However, there is a mess hall in the camp where you may want to place food if you want to somewhat speed up your followers’ recovery. It took me 7 to 8 hours of playtime (I felt stupid here, I know) before I even realized that there’s a mess hall for your followers at camp to eat.
Verdict & Final Thoughts
The Serpent Rogue gives players a unique approach to sandbox focusing on researching and crafting ingredients instead of the usual combat that we see in other games such as Minecraft. The audio and visuals are charming for an isometric game giving us a cartoonish Diablo vibe.
I don’t think The Serpent Rogue is meant to be played in multiplayer as the single-player features are already enough to get you hooked.
Honestly, I’m not that creative when it comes to building stuff but this game gave me a new avenue to create different concoctions. It may not be the same as designing a house, but it just gives off that same level of satisfaction.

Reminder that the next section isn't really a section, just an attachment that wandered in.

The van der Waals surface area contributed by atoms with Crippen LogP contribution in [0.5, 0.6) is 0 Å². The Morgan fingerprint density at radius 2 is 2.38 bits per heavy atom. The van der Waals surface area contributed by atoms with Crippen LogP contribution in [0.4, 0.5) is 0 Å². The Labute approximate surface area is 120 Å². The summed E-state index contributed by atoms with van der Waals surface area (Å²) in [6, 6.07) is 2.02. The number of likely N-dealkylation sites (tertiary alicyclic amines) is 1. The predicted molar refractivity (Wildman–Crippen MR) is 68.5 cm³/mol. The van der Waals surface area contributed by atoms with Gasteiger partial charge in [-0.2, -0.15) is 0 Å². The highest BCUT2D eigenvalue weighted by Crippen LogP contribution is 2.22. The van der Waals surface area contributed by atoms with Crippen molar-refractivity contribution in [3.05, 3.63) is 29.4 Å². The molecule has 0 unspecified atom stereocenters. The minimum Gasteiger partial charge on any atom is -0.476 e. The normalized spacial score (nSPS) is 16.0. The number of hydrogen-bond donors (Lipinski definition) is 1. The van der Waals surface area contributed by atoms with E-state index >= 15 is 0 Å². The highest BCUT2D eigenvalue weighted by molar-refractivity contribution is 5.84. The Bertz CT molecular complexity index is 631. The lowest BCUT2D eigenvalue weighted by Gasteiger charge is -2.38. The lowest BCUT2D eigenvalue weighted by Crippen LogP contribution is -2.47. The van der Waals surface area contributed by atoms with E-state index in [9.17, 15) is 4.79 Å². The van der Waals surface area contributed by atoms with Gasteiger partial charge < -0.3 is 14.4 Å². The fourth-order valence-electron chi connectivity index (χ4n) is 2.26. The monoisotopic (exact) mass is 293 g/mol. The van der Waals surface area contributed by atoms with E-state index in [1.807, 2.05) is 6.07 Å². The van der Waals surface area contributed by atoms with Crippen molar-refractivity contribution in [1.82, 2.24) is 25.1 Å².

Sengi also mentioned during their Discord Q&A that they won’t be pushing for multiplayer anytime soon. Besides, you can hire your own band of misfits if you want to explore the corrupted world.
To close this review here’s my progress for the game so far. I actually liked how they subtly placed stats while you’re pausing the game to feel that sense of accomplishment. That’s a nice touch!
The Serpent Rogue gives a new breath of fresh air in the RPG genre where its main focus is item crafting and exploration while slightly steering away from fighting creatures and minus the character level-up mechanics. Playing as a Warden who’s always curious about what lies in the world ahead, managing your inventory can also pose a challenge as you research your way into completing your journal. This sandbox game deserves a spot in your collection.
We hope you enjoyed our review of The Serpent Rogue. You may also want to look at our other reviews such as ELEX II, Winter Ember, and more!
This review is based on the PC version of The Serpent Rogue. The key was provided by Team17.